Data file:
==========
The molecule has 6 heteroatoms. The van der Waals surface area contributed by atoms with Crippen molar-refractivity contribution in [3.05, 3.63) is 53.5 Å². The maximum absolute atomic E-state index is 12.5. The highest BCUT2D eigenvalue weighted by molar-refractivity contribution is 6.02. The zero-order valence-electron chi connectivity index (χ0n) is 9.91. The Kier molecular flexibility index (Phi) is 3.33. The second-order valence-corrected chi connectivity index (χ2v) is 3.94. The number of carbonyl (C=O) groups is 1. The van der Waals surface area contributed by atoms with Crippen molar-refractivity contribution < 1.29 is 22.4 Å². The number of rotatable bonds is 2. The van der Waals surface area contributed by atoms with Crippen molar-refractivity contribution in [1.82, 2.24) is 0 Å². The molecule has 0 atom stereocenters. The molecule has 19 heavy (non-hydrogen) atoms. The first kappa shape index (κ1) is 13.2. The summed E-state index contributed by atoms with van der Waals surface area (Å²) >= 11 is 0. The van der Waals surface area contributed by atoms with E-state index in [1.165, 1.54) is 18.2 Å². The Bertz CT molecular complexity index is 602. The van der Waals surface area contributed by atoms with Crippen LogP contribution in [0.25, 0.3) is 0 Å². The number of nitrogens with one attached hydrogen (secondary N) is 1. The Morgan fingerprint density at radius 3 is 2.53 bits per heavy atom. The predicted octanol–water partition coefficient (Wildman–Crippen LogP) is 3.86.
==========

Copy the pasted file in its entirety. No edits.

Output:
The molecule has 6 heteroatoms. The van der Waals surface area contributed by atoms with Crippen molar-refractivity contribution in [3.05, 3.63) is 53.5 Å². The maximum absolute atomic E-state index is 12.5. The highest BCUT2D eigenvalue weighted by molar-refractivity contribution is 6.02. The zero-order valence-electron chi connectivity index (χ0n) is 9.91. The Kier molecular flexibility index (Phi) is 3.33. The second-order valence-corrected chi connectivity index (χ2v) is 3.94. The number of carbonyl (C=O) groups is 1. The van der Waals surface area contributed by atoms with Crippen molar-refractivity contribution < 1.29 is 22.4 Å². The number of rotatable bonds is 2. The van der Waals surface area contributed by atoms with Crippen molar-refractivity contribution in [1.82, 2.24) is 0 Å². The molecule has 0 atom stereocenters. The molecule has 19 heavy (non-hydrogen) atoms. The first kappa shape index (κ1) is 13.2. The summed E-state index contributed by atoms with van der Waals surface area (Å²) >= 11 is 0. The van der Waals surface area contributed by atoms with E-state index in [1.165, 1.54) is 18.2 Å². The Bertz CT molecular complexity index is 602. The van der Waals surface area contributed by atoms with Crippen LogP contribution in [0.25, 0.3) is 0 Å². The number of nitrogens with one attached hydrogen (secondary N) is 1. The Morgan fingerprint density at radius 3 is 2.53 bits per heavy atom. The predicted octanol–water partition coefficient (Wildman–Crippen LogP) is 3.86.